What is most important to you in your parenting? Fill in your own blank. “I want to _______ my child to the fullest.” Now ask yourself how you are doing with allowing God to do that with you.
Teaching children to walk in character is a VERB, and it is best done in the home by loving parents.
Years ago, I was in Kiev, Ukraine on a mission trip and the leader had us declare John 11:40 over and over. He said, “When the eyes of your heart see, stand up,” and one by one the revelation moved from our minds to our hearts. Then Jesus said, “Did I not tell you that if you believe, you will see the glory of God?” I encourage you to read that over and over and over until your heart can see.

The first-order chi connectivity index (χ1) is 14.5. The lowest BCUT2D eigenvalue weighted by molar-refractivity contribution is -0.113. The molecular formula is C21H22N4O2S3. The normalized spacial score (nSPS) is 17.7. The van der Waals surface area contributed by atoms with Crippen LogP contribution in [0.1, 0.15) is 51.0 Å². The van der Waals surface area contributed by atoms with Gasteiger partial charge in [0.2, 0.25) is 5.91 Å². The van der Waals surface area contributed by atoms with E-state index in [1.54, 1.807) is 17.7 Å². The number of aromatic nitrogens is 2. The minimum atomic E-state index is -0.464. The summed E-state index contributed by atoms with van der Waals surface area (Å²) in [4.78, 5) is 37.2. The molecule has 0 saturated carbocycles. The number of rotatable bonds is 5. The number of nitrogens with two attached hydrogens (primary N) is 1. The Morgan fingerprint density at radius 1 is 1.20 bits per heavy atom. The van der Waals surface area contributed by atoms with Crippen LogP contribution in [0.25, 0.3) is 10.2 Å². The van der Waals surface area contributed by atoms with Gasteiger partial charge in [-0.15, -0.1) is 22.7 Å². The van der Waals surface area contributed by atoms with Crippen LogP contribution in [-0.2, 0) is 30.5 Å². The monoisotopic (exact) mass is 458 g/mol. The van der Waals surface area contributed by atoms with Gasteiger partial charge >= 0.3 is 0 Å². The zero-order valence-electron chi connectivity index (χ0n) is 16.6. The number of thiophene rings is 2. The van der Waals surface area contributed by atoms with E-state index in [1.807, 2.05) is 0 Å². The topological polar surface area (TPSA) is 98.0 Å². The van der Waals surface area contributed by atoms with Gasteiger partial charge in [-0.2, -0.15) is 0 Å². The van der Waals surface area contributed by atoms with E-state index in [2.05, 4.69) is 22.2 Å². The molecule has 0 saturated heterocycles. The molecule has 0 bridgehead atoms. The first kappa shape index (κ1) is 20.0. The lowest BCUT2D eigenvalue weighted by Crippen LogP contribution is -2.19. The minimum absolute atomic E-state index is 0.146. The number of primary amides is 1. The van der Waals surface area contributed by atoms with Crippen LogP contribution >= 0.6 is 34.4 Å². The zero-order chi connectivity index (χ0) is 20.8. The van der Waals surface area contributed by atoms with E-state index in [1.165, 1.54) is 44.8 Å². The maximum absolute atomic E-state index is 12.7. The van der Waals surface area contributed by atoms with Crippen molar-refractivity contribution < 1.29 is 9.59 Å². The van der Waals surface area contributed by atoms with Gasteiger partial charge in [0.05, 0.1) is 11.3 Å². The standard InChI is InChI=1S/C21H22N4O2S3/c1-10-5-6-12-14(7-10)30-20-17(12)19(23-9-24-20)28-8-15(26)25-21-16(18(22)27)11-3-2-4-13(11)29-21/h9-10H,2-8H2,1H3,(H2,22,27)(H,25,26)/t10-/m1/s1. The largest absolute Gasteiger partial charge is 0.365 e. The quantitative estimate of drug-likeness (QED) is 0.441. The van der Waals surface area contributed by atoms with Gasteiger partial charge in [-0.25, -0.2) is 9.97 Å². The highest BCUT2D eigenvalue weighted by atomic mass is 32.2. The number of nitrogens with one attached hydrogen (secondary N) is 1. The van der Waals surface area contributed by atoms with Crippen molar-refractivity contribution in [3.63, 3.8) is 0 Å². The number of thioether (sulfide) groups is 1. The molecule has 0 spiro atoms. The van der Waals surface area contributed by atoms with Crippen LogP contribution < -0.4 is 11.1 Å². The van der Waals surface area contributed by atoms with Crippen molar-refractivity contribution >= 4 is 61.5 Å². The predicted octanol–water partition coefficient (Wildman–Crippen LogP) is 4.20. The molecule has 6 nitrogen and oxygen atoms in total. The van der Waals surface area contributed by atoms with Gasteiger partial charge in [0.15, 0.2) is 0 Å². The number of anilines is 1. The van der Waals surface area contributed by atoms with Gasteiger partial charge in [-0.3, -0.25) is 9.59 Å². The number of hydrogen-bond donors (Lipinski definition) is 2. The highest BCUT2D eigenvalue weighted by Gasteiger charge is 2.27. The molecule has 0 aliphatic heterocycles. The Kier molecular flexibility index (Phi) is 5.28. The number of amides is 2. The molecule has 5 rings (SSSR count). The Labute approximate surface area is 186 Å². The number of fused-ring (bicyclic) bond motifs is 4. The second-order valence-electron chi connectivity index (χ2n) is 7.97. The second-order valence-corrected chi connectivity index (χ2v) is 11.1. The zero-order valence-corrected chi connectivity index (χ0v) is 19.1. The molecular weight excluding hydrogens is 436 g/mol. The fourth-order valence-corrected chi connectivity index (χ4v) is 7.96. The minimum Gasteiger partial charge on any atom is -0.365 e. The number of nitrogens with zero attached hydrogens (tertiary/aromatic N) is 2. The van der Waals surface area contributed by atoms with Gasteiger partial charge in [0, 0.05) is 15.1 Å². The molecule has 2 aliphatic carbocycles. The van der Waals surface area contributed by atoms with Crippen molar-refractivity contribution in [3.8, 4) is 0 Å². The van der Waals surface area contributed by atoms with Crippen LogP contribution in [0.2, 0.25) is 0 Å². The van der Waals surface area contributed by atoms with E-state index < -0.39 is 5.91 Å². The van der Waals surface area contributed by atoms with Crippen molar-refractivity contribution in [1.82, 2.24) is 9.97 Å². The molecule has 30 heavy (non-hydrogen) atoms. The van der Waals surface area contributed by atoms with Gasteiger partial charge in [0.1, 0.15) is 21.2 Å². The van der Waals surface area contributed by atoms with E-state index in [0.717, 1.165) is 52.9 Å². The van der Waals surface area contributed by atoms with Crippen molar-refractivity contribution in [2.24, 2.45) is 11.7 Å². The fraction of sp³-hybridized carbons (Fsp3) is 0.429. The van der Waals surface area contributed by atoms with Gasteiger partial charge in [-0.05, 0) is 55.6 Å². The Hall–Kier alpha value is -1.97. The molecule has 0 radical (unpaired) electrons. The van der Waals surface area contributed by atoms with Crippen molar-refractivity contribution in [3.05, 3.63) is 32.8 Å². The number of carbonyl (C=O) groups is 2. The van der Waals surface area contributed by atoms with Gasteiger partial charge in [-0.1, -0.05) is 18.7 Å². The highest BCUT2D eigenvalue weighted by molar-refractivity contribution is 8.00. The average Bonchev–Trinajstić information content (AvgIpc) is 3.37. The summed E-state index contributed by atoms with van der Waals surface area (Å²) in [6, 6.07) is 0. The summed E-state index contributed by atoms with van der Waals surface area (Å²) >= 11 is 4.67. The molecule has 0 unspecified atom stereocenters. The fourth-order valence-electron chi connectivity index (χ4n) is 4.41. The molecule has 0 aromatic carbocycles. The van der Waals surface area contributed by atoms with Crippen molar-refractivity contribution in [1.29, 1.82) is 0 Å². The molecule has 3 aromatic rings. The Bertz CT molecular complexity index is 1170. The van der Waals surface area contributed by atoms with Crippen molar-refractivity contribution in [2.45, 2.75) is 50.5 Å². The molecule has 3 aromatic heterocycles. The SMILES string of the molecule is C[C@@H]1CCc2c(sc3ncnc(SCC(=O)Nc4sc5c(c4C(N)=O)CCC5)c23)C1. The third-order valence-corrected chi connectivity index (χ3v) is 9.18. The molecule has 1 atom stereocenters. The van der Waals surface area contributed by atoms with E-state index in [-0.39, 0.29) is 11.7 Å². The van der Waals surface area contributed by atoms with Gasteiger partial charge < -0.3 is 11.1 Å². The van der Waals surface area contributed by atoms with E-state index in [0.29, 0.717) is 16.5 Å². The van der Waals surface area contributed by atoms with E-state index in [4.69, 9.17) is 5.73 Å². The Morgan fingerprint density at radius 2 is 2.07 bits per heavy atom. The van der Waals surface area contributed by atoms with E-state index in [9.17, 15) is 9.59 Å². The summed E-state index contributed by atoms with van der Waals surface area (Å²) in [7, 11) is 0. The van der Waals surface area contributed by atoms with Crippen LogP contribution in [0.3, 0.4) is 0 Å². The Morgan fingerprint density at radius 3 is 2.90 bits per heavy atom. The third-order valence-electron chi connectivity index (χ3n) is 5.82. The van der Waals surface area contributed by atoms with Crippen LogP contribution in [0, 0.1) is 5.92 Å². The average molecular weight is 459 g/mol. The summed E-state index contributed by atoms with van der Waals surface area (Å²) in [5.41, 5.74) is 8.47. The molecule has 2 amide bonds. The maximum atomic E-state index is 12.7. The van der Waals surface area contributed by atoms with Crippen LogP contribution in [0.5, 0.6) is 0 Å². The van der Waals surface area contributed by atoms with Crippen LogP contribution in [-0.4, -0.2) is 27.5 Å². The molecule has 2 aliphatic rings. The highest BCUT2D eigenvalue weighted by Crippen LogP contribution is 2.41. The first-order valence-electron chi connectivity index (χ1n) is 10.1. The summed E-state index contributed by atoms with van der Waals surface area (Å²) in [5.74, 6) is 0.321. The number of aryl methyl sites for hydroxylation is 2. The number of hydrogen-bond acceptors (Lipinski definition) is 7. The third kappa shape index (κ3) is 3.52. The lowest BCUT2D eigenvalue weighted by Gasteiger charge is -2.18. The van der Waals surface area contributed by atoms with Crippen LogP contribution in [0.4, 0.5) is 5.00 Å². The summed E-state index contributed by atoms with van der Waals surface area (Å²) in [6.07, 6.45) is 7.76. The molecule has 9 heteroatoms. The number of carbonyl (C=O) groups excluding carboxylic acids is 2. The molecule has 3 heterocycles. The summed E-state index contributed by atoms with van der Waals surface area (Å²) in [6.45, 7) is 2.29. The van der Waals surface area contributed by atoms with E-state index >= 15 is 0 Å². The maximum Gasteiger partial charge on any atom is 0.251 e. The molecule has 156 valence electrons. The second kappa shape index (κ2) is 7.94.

On the first day of our JOURNEY class, we talk about being hungry for MORE. Nearly 100% of the answers reflect a deep desire for more of Him but a fear. Fear is just a lie to get YOU to forgo the goodness God has for you. The enemy can’t stop you, so he whispers lies that produce fear, which causes us to shy away, afraid the lie will actually come true. God is calling you deeper. Be known for your yes to Him, not for partnering with fear. I encourage you to break agreement with the lie and take it right to the throne by asking, “God, is it true that _______? What is Your truth?”